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There are many changes that occurred in the industrial organization of
interexchange telecommunication services in the United States during the
1985-1995 period. Letís look at the general idea of Telecommunications. It is
the two-way exchange of info in the form of voice or data messages between tow
users at distinct geographic locations" (5, 7). The two-way exchange is now a
numerous way exchange through the use of computers and the Internet. There are
four important areas of the telecommunication industry in the United States.
Technology plays a major role in telecommunications. Before technology, there
was no such thing as telecommunications. During the ten year period there are
some key advances in telecommunications due to technology. With growing
technology, more companies want a piece of the action. There is a significant
increase in long distance carriers and an increase in the size of these
carriers. There is also a large influx in pricing and competition during this
period. Another key factor in the success of the telecommunication industry is
the regulations established for individual carriers and the industry as a whole.
With the increasing size of the industry and the major technological advances,
stricter regulations must be present to keep the structure of the industry.
Lastly, there are some differences between local and long distance carriers that
must be looked at to fully understand the industry. There is also a fifth major
aspect that defines Telecommunications, that is the American Telephone
&Telegraph Company (AT&T) and the history behind it. Technology is a key
aspect in the growth of telecommunications. If one had to point to the single
most important reason for the new competition in local telephone markets. It is
the advance of technology. Digitalization has reduced barriers between voice
telephone, data, and media services (9, 29). Microprocessors are the principal
component of digital switches. So as their performance increases and their price
falls, switching costs fall and scale and scope economies increase (9, 13).
Scope economies mean that a few companies produce many services. The adoption of
digital technology in all aspects of the network has improved performance and
lowered costs. Digital transmission, whether over copper of fiber cables or over
the airwaves, is cleaner and more secure due to more durable cables(9, 16).
Technological advances such as fiber optics and wireless transmission have paved
the way for competition in the local exchange. But, new technology alone could
not bring competition to the local exchange (9, 10). It takes innovations in
communications technology and new service offerings pressure both suppliers and
industry regulators to change (9, 2). In 1984, there was a large growth in the
size of the industry and of its respective business. Teleport offered
competitive local business services in New York City (9, 9). Competition is met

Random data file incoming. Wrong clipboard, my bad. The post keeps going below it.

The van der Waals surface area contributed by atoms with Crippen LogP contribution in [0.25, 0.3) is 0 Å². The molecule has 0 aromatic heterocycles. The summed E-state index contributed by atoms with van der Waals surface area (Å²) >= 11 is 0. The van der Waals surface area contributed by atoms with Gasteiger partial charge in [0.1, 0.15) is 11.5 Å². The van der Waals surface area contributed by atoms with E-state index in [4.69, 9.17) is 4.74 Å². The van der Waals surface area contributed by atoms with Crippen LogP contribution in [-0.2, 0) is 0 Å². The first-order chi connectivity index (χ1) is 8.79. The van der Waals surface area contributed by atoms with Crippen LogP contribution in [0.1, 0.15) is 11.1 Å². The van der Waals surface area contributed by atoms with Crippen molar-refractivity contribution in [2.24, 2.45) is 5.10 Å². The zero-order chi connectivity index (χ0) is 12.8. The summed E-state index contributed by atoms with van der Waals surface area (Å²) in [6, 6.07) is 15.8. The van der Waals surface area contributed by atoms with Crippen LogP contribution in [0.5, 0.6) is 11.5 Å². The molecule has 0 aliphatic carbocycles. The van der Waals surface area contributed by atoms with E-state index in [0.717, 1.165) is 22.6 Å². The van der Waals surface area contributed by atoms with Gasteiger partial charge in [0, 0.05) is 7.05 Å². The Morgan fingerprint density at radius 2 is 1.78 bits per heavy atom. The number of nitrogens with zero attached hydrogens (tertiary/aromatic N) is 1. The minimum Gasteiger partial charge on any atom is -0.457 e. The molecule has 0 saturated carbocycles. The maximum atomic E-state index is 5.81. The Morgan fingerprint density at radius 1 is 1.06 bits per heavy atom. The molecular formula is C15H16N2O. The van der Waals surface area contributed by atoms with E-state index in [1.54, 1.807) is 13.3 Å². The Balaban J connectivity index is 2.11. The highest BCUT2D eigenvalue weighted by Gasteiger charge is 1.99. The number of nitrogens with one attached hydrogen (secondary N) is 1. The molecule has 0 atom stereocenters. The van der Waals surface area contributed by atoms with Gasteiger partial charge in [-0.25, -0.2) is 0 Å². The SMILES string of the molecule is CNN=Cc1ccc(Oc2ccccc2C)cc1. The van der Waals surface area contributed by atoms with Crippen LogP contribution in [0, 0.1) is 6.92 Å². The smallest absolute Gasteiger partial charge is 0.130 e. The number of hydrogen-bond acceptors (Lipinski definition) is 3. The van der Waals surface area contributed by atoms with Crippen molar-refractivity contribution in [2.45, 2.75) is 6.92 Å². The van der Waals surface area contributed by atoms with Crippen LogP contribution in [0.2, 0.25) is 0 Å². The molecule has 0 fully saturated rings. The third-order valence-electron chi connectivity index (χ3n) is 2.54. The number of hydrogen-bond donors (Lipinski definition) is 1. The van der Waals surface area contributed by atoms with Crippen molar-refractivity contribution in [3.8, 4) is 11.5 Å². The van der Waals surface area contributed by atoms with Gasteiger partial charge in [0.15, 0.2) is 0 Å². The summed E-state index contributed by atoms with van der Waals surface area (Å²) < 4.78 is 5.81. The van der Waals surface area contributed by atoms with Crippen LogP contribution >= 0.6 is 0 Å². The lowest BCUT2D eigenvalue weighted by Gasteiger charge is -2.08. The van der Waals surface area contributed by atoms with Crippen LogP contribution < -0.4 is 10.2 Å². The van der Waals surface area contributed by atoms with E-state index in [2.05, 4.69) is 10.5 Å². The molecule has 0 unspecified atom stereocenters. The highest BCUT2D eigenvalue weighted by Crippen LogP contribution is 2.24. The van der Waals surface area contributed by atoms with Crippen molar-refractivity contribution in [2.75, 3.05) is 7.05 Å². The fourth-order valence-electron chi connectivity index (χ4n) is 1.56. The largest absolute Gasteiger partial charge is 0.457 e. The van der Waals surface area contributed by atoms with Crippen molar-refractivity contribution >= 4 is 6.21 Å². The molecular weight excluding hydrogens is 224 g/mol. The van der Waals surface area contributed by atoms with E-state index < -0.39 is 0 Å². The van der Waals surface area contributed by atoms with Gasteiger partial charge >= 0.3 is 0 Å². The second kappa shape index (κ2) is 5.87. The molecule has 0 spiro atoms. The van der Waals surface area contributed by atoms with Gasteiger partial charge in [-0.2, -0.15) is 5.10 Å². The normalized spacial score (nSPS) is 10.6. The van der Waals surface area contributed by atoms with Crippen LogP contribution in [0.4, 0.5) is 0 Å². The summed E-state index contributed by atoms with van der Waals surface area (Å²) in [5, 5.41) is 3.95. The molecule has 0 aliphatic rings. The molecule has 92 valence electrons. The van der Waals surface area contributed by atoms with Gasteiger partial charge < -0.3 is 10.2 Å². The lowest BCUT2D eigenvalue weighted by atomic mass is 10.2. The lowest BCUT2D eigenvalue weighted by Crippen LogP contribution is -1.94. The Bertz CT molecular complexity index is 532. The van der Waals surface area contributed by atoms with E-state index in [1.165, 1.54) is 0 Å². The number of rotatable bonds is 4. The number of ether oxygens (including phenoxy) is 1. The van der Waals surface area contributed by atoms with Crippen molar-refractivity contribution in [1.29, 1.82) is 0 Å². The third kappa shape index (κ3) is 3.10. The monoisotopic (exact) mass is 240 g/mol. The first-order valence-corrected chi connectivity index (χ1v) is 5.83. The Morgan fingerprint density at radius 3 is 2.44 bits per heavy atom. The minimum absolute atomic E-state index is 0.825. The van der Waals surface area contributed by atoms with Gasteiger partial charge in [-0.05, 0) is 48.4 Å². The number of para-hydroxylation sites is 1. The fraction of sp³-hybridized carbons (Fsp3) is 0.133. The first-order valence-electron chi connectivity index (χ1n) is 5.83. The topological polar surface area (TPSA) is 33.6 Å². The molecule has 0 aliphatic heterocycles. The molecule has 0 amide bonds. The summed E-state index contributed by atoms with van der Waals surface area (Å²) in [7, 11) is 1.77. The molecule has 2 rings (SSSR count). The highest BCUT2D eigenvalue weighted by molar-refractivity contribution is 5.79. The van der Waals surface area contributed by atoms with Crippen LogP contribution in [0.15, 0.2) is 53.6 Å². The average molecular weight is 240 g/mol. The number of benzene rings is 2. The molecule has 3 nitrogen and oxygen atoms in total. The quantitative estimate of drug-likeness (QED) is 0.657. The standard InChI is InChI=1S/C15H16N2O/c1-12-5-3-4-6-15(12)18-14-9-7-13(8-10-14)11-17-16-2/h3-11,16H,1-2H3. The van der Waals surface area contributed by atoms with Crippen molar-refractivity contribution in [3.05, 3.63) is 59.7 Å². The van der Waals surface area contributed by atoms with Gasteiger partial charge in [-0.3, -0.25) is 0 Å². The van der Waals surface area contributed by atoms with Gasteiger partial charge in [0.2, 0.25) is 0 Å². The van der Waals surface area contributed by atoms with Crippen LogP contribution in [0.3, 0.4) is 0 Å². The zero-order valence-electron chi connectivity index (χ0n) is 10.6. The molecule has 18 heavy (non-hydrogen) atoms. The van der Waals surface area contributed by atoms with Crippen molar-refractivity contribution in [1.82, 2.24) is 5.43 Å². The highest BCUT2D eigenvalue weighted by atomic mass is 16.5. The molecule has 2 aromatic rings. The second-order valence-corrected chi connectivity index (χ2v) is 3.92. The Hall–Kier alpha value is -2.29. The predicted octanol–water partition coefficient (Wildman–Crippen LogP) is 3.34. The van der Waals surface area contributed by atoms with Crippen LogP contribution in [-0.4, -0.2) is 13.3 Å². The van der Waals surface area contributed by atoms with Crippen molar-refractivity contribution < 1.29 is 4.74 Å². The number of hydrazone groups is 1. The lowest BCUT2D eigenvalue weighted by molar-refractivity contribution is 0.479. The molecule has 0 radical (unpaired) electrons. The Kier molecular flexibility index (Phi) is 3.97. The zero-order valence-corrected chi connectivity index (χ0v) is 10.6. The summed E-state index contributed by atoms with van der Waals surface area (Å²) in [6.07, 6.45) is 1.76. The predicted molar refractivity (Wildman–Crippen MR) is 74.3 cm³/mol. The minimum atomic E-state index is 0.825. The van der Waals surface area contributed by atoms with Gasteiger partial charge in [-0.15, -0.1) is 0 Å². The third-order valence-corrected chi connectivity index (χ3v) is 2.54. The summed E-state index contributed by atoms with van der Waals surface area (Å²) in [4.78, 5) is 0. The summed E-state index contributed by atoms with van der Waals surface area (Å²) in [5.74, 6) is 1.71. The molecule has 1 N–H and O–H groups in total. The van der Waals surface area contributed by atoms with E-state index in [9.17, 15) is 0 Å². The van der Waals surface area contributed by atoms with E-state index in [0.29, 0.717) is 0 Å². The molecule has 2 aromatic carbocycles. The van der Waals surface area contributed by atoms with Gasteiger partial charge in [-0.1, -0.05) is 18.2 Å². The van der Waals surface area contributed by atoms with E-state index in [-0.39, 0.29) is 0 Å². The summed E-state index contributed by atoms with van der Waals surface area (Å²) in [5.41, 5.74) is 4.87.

with aggressive responses, including price cuts and improved service offerings.
The new competitiveness effected rates and offerings of local exchange carriers
in years to come. In particular, the integration of local, long distance,
cellular and cable services establishes the groundwork for offering innovative
service packages at Bundled Rates (9, 11). Two factors are most important for
the relative advantages of the various new competitors: The incremental costs of
building local telephone networks and the pre-existing goodwill with potential
subscribers (9, 37). There were gains and mistakes made by several competitive
firms during this period. Instead of divesting itself, Ameritech proposed to
interconnect with competitors and unbundled its network services selling
services at nondiscriminatory cost-based rates (9, 11). They were trying to be
competitive in a world of monopoly. In 1994, MCI decided on a strategy to build
its own local networks in selected cities for selected customers. Problems
struck when they could not reach households. It proved to be very expensive and
MCI quietly scaled back its plans. MCI then decided to grow internally by
creating its MCImetro division (9, 11). These firms were trying different
approaches to compete with AT&T after the divesture. The cost wars during
the period also had an affect on companies entering the market. Since average
costs are everywhere declining, strong scale economies prevail. Scope economies
occur when a single firm can provide an entire array of services more cheaply
than a collection of firms who specialize in just a few of those services. Scope
economies stem from the joint use of facilities by several services without
substantial congestion problems. Costs of local exchange service is "sub
additive" which requires the cost of a given level of local services when
supplied by a single firm is less than when parceled out to two or more firms.
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